A trial looking at surgery for cervical cancer (SHAPE)

Cancer type:

Cervical cancer

Status:

Open

Phase:

Phase 3

This trial is comparing two different operations for cervical cancer. It is for women with early stage cervical cancer who have a low risk of their cancer coming back. This trial is supported by Cancer Research UK.

More about this trial

Doctors often recommend that some women with early stage cervical cancer have an operation called a hysterectomy. Women usually have a radical hysterectomy. This involves removal of

  • The cervix
  • The womb
  • The upper vagina
  • All the tissues holding your womb in place
  • The lymph nodes Open a glossary item around the womb

This is a successful treatment for many women. But some women may have long term side effects such as leaking urine or passing urine more often. Or their sex life may be affected. For example, sexual intercourse may be uncomfortable or painful due to shortening of the vagina or vaginal dryness.

Researchers think that some women may do just as well if they have less extensive surgery. They may only need a simple hysterectomy, this involves the removal of

  • The cervix
  • The womb
  • A small portion of the upper vagina
  • The lymph nodes around the womb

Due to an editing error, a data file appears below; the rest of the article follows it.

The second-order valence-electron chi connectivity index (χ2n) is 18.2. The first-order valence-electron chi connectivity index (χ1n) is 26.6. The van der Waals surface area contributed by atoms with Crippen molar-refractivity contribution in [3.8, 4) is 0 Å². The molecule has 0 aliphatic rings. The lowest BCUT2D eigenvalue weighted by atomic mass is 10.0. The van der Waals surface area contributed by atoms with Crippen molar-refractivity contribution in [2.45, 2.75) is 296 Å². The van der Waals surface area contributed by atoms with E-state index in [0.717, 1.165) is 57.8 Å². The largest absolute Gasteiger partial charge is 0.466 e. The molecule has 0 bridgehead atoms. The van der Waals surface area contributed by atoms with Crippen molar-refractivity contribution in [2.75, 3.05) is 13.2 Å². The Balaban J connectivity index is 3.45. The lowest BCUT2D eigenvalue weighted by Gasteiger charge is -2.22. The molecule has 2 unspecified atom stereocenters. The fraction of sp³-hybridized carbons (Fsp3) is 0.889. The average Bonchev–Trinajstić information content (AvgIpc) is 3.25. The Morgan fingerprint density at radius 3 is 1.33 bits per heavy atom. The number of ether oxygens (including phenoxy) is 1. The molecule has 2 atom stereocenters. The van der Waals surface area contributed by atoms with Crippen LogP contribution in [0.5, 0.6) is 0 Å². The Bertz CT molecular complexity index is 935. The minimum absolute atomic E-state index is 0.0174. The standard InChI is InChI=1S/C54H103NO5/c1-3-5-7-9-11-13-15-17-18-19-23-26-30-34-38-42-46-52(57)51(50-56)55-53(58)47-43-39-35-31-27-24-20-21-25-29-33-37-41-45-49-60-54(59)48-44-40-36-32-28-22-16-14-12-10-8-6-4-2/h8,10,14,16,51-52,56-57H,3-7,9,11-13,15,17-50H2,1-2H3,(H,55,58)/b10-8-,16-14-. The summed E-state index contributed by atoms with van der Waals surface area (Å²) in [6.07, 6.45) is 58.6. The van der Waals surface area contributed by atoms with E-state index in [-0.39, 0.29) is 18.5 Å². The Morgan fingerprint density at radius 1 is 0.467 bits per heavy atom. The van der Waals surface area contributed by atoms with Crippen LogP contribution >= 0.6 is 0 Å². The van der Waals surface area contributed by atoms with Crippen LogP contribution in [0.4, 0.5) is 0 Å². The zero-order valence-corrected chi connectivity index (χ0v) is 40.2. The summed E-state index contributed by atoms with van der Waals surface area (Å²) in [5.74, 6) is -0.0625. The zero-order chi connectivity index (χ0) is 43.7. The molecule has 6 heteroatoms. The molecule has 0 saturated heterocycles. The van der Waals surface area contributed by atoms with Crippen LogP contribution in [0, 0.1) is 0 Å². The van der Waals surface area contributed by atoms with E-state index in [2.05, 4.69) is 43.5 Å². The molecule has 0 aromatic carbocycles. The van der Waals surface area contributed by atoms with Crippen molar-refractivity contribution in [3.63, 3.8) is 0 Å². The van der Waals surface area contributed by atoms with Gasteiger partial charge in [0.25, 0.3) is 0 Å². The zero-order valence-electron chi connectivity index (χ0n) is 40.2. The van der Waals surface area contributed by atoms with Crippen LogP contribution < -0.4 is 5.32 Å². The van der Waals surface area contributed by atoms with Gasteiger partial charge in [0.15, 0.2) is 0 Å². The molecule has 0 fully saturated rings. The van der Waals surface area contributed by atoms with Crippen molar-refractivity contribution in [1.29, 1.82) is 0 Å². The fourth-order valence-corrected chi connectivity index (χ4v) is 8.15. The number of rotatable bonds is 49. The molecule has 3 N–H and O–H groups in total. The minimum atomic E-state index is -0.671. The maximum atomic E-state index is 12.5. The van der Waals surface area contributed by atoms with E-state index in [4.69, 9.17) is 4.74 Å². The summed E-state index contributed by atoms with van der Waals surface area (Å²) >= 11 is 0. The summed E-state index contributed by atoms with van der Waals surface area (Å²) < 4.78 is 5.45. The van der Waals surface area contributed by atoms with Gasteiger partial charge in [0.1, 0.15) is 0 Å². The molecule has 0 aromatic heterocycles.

A simple hysterectomy may have fewer side effects in the short and long term.

The aims of this trial are to

  • Find out if a simple hysterectomy is as good as a radical hysterectomy in treating cervical cancer
  • To compare the side effects and quality of life following each operation

Who can enter

You may be able to join this trial if any of the following types of cervical cancer

As well as the above, all of the following must apply.

You cannot join this trial if any of these apply. You

  • Have had another type of cancer. You can still take part if you have had non melanoma skin cancer or carcinoma in situ of the cervix or lymphoma Open a glossary item and some other types of cancer as long as these have been successfully treated and you have had no signs of any cancer in the last 5 years. Your doctors can advise you about this
  • Are pregnant or you still want to have children
  • If your surgery to remove your cancer is more than 5 months after your diagnosis
  • Are due to have (or have had) chemotherapy before your surgery

Trial design

This is an international phase 3 trial. The researchers need 200 women to join from the UK.

It is a randomised trial. The women taking part are put into treatment groups by a computer. Neither you nor your doctor will be able to decide which group you are in.

  • Women in one group have a simple hysterectomy and removal of pelvic lymph nodes
  • Women in the other group have a radical hysterectomy and removal of pelvic lymph nodes. This is the standard treatment

During your operation you have your pelvic lymph nodes removed (pelvic lymph node dissection). This is to check that the cancer has not spread to the lymph nodes and so reduce the chances of it being able to spread beyond the cervix. You then have your hysterectomy.

Your doctor or nurse will explain your operation and recovery in detail. You stay in hospital for about 3 to 5 days. You recovery will depend how fit and well you are and on the type of operation you had. This may take about 3 to 6 weeks.